weeping, everything crushed.

Rachel Westfall
March 7, 2009

Sunday, March 8, 2009

Contaminated Area

In this contaminated area, even here
We find shelter

Secret places torn from the fabric of snow
All painted in the colours of the rainbow

A child's delight

Saturday, March 7, 2009

Your ol' lady

So there I was, standing there
with a babe strung over
my left arm and another in the oven
when you said you were going
on the road again. How long? Is all
I could manage to shove past
the stupid lump I could feel swelling
in the front of my throat. Three weeks,
maybe a month, no more than
a month and a half anyway,
you mumbled something like that
not meeting my eye. You turned on
the TV, conversation over so I made dinner,
sweet potatoes crackling in the pan,
rice, stewed beans. You ate
sitting in the Lazy Boy, eyes
never leaving the screen
like this was an ordinary day,
like the smoke in the kitchen
was some sort of incense
making everything holy,
like the bottom of that fry-pan
didn’t have your name on it now.

Rachel Westfall
March 7, 2009

Friday, March 6, 2009

Regrettably yours

She remembered
the curve of his back
as he split wood, each sharp smack
breaking right through,
severed trunks surprised
into bite-sized pieces.

The effort showed
only in the raised cords on his neck,
the set of his jaw. Garden gloves
he wore, paisley, and a thin coat
though it was cold enough
to ice the whiskers of the cats
and strip the fine hairs indelibly
from the tips of their ears.

He always had a grin
for her, somehow, anyway,
when he spotted her watching
through the kitchen glass. Later
she wondered how
she could have lied to the other kids
and kept a straight face

when they asked her
if he was her real dad, or a fake
like everyone else’s.

If only they had seen through to
the green of his eyes
flecked with brown, the twist
of his smile, lopsided; how
he came in with an armload
of wood, shoelaces untied
old shoes shuffling, right foot
pointed out slightly more
than the left,
they would have known
the truth.

Rachel Westfall
March 5, 2009

Thursday, March 5, 2009

This gift

These thumbs, they live to knead

your aching back, to draw

the muscles in your shoulders round

to smooth the knots and worries,

tension drawn, across that pool

of pain above your heart.

These hands would run like spiders

over silk, slim fingers

run the groove between your ribs;

and when you rise, amazed

oh you will find, the spring of youth

is borne within your stride.

These fingers, how they long to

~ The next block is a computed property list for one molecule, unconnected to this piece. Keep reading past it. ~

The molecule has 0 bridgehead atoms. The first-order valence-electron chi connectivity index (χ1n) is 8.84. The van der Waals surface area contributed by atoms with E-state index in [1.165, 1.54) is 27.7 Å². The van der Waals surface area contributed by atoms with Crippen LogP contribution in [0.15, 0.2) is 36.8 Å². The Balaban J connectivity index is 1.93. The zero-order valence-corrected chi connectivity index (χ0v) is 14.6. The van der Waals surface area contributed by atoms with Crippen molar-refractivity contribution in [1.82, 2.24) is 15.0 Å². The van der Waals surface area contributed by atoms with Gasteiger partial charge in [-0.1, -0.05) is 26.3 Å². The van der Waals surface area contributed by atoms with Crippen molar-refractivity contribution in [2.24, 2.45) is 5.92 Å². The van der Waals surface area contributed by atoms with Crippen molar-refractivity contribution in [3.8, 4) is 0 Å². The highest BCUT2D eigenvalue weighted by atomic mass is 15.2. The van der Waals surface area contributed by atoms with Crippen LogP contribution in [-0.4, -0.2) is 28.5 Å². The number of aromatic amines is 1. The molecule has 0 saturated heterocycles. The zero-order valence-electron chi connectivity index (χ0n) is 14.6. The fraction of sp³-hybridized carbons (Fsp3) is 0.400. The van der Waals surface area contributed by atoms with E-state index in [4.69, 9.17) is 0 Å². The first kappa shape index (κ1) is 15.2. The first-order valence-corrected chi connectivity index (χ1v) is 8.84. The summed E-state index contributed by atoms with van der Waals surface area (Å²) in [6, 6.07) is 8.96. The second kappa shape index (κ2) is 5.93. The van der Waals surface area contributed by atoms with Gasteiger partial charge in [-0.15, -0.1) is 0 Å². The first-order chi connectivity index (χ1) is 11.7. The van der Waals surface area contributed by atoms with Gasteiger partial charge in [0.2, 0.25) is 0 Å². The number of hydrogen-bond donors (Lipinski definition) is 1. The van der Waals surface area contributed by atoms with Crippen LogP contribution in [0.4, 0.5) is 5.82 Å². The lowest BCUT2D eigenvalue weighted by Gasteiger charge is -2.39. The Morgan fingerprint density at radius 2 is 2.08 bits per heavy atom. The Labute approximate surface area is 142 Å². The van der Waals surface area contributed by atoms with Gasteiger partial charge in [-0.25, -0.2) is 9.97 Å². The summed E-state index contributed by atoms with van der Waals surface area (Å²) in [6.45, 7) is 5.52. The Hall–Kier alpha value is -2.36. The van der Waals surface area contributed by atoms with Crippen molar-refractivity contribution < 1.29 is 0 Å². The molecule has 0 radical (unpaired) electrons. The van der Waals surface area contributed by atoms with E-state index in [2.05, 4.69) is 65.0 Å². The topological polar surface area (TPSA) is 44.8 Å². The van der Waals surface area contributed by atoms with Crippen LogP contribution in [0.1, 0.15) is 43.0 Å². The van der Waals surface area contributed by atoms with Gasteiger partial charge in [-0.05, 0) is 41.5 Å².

free your mind of weary thoughts,

the journey to the bridge;

and surely they will ease

the weight of time, this gift of touch

they bring transcends divine.

Rachel Westfall
March 4, 2009

For Christopher, in response to his poem-comment The Shoes You Threw Up There.

Wednesday, March 4, 2009

Caravan child

Caravan child, the mischief
in your dark eyes flickers
with the sun, with the flames
of the campfire, with flecks
of mica on granite.

Your rainbow attire
is scrubbed clean, well-worn
and carefully patched, never, ever
to be mistaken for neglect,
beloved little one.

So you live by your wits, so? We all
find a way to survive, one way
or another, but do we all
find such joy? Such delight

in the small things,
rough-barked treasures found,
a snail on the wall,
a wooded cave,
fingertips painted with ripe berries,
wild mint and nettles.

Caravan child, in the rose
of your cheeks, the bold sun shines
like petals, and here
in this forest, in this field,
in this mountain stream
you are home.

Rachel Westfall
March 3, 2009

Tuesday, March 3, 2009

Coyote dreams

You left your shirt here last night
rich with sweet, strong nutrients
as a forest glade. Undetected
it sat upon the dresser as we sailed
our ships over a glassy-smooth
sea of sleep.

I left the door unlocked last night
and the coyotes, drawn
by the sweet woodland scent
of your forgotten garment, silently
nosed their way in. First one,
then two, then a dozen came
snuffling into the hall, whiskered
heads swinging from side to side,
soft tails lowered. I woke

and they scattered quick as
prism-light as I gathered the laundry
and loaded the machine,
a precautionary measure. As the load
swirled and hummed, they left my mind

until two scolding ravens alerted me
to the still figure of Coyote
standing grey-headed
at the foot of the hill
near the traffic lights, front feet
up on a snowbank, waiting
for a break in the slush-torn flow
of the traffic.

Her ears stood tall, bristled
angular signs calling
her absent companion. This one,
in this place, is always, always
searching, and I wonder if
she ever finds that which she seeks.

I longed for her to turn her head
my way, acknowledge her visit
down my deep, dark hall
but the soap had washed
your scent away
to neutral.

Rachel Westfall
March 2, 2009

Monday, March 2, 2009

These shoes

Pay attention to these shoes,
hanging bedraggled
from the power line, day in
and day out since a long-passed
flurry of mischief, a warning to other shoes
not to enter this village, a warning
as stark and brutal
as caged pirates by the shore
or a rook hung by his leg
from a farmer’s tree. These shoes,
like the pirates
before they starved down to raw bone
and gold teeth, these shoes
will tell you their stories,
though their soles
wear thin and their fabric
is mildewed and grey.

Rachel Westfall
February 28, 2009

Thank you Christopher, for the inspiration!

Sunday, March 1, 2009

tough love

Here is the final poem I'm going to bring forward this weekend. This is one of a series I've worked on that emerge from the issue of social exclusion and violence against women and girls, as well as their courage and resilience. If you want to read any more in the series, you can find them under the label see how she runs.

tough love

sometimes when the tension ran
too high and it was like a heat wave needing to
break the angry silence overwhelming she

looked forward to the moment when
he would hit her across the face breaking through
gridlock and her tears would

come then later they would make up
just like the old days fucking hard and holding
onto one another like lost souls her eye

still not finished swelling

Rachel Westfall
April 26, 2008